I imagine there are many of you who might greet my spirited enthusiasm for soil and gardening with a roll of the eyes; you probably view mowing the lawn or plucking weeds as just another chore you’d prefer to pay someone else to do. But I also know there are many more of you who prune, plough and plant with passion, and will nod their heads at my comparison of a fist full of rich soil to that soothing, lung expanding scent of the underbrush in the woods or forest. My fellow gardening fanatics could give good reason to why something as mundane and dirty as soil can bring such deep pleasure—and I hope they will jot down their thoughts here—adding to my motivation for having become so addicted to planting the turf. Not only do I look at sod as material to cultivate and harvest with, I see it as the tool that comforts a gardener’s mind and soul.  Because once I’ve set the stringy bare roots of an English rose, a young pomegranate tree or a mix of erbe officinalis into the ground and I've tucked them into bed, fed and watered them, all that is left for me to do is wait for spring to raise the curtain and release the scents and flavors of my garden.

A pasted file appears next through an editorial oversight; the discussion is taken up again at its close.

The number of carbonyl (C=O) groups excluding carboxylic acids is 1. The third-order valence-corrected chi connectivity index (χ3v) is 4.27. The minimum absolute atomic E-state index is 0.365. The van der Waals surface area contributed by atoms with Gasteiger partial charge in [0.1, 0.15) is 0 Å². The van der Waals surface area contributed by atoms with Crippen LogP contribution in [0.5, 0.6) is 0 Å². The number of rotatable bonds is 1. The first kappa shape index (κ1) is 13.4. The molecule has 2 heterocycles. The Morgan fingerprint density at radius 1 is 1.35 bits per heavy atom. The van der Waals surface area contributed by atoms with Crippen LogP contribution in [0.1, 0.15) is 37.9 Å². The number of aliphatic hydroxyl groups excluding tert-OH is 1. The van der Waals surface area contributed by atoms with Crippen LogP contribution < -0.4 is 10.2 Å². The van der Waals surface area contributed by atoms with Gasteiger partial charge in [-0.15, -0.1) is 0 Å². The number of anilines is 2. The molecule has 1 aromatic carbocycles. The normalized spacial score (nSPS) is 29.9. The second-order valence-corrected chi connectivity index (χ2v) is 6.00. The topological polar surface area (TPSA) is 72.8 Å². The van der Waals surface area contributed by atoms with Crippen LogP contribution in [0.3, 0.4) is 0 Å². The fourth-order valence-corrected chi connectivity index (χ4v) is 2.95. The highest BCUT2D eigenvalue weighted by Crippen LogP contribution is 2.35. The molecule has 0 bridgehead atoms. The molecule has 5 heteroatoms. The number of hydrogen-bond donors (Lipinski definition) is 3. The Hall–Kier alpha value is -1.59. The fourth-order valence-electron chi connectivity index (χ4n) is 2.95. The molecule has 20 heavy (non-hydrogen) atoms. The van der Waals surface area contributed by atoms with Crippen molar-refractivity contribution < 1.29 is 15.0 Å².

Now mind you, I still enjoy the occasional ring of the doorbell and the voice of a bouquet carrying delivery person crackle the word “fiorista” through the intercom, but what I find more delightful than filling up my favorite crystal vase with cultured roses or lilies is filling it with those I’ve grown in the garden. When that happens I know I got it right.